By this point news of the events had filtered out to the rest of the world via radio. When the posse returned on January 14, delayed because of almost continual blizzards, Johnson had left the cabin and the posse gave chase. They eventually caught up to Johnson on January 30, surrounding him in a thicket. In the ensuing firefight, Johnson shot Constable Edgar Millen through the heart, killing him. Once again they were forced to retreat. The posse continued to grow, enlisting local Inuit and Gwich’in who were better able to move in the back country. Johnson eventually decided to leave for the Yukon, but the RCMP had blocked the only two passes over the local Richardson Mountains. That did not stop Johnson, who climbed a 7,000 ft (2,100 m) peak and once again disappeared. This was only discovered when an Inuit trapper reported odd tracks on the far side of the mountains.

In desperation, the RCMP hired Wop May to help in the hunt by scouting the area from the air. He arrived in his new ski-equipped Bellanca monoplane on the 5th. On February 14 he discovered the trick Johnson had been using to elude his followers, when he noticed a set of footprints leading off the center of the Eagle River to the bank. Johnson had been following the caribou tracks in the middle of the river, where they walked in order to give them better visibility of approaching predators. Walking in their tracks hid his own footprints and allowed him to travel quickly on the tramped-down snow without having to use his snowshoes. He only left the trail at night to make camp on the river bank, which is the track May had spotted. May radioed back his findings and the RCMP gave chase up the river, eventually being directed to Johnson by February 17.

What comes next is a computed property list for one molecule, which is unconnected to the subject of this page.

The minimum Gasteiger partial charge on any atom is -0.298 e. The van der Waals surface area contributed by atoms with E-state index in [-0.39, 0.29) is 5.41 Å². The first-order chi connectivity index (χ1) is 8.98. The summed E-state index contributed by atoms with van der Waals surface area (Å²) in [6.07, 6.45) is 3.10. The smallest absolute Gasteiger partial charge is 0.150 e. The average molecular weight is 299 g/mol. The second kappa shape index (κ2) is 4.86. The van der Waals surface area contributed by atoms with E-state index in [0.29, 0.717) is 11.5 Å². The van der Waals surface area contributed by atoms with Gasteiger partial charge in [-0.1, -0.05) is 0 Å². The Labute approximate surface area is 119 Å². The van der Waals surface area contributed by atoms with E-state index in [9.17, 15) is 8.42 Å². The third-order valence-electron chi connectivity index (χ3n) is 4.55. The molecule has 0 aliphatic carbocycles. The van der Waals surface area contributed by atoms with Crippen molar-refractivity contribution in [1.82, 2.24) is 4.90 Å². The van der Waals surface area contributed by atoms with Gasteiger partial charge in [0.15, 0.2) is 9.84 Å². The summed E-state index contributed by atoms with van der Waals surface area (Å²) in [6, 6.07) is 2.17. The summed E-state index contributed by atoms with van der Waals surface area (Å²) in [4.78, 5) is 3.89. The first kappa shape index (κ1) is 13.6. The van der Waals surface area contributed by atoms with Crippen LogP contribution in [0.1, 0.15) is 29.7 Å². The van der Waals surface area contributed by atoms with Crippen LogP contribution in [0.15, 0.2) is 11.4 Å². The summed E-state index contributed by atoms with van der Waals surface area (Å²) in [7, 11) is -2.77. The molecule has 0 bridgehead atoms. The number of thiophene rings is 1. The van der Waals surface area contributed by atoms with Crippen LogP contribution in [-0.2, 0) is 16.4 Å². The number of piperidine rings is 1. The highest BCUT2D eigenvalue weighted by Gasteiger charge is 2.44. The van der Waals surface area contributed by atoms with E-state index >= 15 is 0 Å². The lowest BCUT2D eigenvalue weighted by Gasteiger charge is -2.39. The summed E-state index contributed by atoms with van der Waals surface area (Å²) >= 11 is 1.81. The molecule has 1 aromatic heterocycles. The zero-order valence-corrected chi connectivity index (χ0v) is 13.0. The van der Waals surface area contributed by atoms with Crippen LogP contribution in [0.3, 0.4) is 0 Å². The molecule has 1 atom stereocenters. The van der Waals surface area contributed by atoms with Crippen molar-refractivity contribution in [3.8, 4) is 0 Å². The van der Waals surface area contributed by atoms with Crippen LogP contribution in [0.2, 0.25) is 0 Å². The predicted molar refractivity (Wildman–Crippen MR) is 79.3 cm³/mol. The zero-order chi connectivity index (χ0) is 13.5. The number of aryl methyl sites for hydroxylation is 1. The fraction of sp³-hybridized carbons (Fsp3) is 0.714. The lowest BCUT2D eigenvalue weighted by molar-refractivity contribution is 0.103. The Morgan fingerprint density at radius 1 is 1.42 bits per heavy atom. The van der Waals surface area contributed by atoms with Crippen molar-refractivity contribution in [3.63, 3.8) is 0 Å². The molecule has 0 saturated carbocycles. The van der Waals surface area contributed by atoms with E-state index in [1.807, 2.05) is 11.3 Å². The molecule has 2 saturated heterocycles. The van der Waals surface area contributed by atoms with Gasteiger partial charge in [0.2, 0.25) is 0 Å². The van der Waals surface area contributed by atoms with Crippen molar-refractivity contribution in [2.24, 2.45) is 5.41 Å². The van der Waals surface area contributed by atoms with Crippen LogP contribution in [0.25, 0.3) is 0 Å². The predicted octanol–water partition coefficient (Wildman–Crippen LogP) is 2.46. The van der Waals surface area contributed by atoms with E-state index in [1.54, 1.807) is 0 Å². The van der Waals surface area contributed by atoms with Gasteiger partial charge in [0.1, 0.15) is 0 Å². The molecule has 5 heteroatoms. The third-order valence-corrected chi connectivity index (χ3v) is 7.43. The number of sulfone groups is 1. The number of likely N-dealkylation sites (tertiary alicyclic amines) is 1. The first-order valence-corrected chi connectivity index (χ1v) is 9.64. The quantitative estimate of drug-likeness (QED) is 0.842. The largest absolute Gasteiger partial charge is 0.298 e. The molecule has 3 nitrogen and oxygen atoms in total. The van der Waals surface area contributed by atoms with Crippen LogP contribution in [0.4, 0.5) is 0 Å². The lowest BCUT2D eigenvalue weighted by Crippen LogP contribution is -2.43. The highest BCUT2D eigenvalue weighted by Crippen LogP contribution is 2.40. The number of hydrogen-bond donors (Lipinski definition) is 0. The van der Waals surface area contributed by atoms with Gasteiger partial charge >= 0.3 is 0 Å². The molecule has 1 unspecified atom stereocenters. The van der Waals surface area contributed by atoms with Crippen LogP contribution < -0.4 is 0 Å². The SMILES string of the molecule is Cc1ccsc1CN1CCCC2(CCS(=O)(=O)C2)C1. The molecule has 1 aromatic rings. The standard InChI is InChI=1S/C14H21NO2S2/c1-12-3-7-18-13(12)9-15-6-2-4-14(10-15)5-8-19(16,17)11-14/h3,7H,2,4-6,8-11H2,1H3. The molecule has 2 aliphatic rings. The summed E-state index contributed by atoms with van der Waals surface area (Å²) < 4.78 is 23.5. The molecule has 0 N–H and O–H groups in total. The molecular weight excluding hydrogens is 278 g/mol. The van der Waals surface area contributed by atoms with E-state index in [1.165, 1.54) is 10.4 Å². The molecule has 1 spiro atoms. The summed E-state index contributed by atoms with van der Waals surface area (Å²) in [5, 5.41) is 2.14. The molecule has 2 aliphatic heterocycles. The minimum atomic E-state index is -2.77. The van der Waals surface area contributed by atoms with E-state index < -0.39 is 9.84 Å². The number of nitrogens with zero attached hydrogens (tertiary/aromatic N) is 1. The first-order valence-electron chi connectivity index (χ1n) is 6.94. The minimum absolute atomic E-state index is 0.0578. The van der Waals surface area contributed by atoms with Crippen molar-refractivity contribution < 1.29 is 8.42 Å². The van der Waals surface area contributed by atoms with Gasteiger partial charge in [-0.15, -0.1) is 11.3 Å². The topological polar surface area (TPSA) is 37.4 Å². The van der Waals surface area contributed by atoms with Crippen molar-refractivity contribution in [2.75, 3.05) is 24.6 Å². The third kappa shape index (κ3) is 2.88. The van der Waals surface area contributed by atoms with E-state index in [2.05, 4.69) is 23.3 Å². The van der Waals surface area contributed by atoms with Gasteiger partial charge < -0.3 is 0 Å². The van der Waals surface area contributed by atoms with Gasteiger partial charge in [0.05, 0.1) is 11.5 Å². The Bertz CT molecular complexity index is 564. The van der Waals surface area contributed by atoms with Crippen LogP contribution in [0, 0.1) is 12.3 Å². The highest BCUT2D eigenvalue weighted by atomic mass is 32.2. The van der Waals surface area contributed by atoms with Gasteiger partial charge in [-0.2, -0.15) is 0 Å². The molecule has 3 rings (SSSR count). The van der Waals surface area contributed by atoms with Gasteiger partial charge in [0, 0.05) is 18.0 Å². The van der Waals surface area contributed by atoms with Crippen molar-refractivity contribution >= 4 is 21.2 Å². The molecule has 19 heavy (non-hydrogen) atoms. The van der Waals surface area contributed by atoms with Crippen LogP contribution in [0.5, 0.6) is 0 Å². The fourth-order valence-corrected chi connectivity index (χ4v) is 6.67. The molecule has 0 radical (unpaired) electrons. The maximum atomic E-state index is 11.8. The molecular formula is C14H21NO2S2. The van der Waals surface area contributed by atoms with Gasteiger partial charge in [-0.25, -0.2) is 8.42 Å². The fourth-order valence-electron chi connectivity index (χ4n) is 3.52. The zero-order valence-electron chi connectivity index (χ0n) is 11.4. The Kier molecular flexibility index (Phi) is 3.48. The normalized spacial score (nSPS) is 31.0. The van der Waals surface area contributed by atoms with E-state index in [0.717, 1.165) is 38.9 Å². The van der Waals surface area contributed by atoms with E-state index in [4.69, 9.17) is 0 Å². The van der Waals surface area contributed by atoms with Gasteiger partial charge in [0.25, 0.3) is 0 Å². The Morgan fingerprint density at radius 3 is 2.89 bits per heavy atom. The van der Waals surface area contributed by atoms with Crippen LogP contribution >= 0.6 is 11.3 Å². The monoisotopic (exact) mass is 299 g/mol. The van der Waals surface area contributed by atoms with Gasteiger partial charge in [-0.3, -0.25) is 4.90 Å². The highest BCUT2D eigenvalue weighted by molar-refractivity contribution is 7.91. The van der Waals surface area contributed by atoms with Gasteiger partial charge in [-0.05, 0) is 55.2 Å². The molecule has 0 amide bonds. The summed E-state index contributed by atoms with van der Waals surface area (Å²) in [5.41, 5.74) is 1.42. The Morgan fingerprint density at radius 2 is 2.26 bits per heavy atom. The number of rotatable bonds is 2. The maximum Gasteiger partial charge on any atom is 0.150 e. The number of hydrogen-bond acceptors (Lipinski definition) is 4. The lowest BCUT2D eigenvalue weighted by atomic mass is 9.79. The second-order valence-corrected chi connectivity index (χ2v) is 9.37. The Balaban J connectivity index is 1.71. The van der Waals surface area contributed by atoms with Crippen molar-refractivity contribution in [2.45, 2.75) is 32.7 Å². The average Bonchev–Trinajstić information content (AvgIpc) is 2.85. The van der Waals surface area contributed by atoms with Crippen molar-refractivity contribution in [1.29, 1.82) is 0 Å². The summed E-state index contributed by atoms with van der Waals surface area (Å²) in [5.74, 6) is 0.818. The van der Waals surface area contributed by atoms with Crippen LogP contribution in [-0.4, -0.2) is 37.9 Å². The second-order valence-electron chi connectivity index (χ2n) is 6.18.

The pursuit team rounded a bend in the river to find Johnson only a few hundred yards in front of them. Johnson attempted to run for the bank, but did not have his snowshoes on and could not make it. A firefight broke out in which one RCMP officer was seriously wounded and Johnson was eventually killed after being shot in the left side of the pelvis at an acute angle. It is believed that the bullet passed through important tissues, bowels, and main arteries, and caused his death. May landed and flew the officer to help, being credited with saving his life.

After Johnson's death, RCMP officials realized that he had traveled over 85 miles away from his cabin in less than 3 days, burning 10,000 (ten thousand) calories (approximately). 75 years later (2007), forensics teams found that his tailbone actually was not symmetrical, causing his spine to curve left and right slightly. In addition, one foot was longer than other.[citation needed]

An examination of Johnson's body yielded over $2,000 in both American and Canadian currency as well as some gold, a pocket compass, a razor, a knife, fish hooks, nails, a dead squirrel, a dead bird, a large quantity of Beecham's Pills and teeth with gold fillings that were believed to be his. During the entire chase, the Mounties had never heard Johnson say a single word. The only thing they heard was Johnson's laugh after he shot Constable Edgar Millen. To this day people debate who he was, why he moved to the Arctic, or if he was actually responsible for interfering with the trap lines as alleged.


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By netchicken: posted on 7-10-2010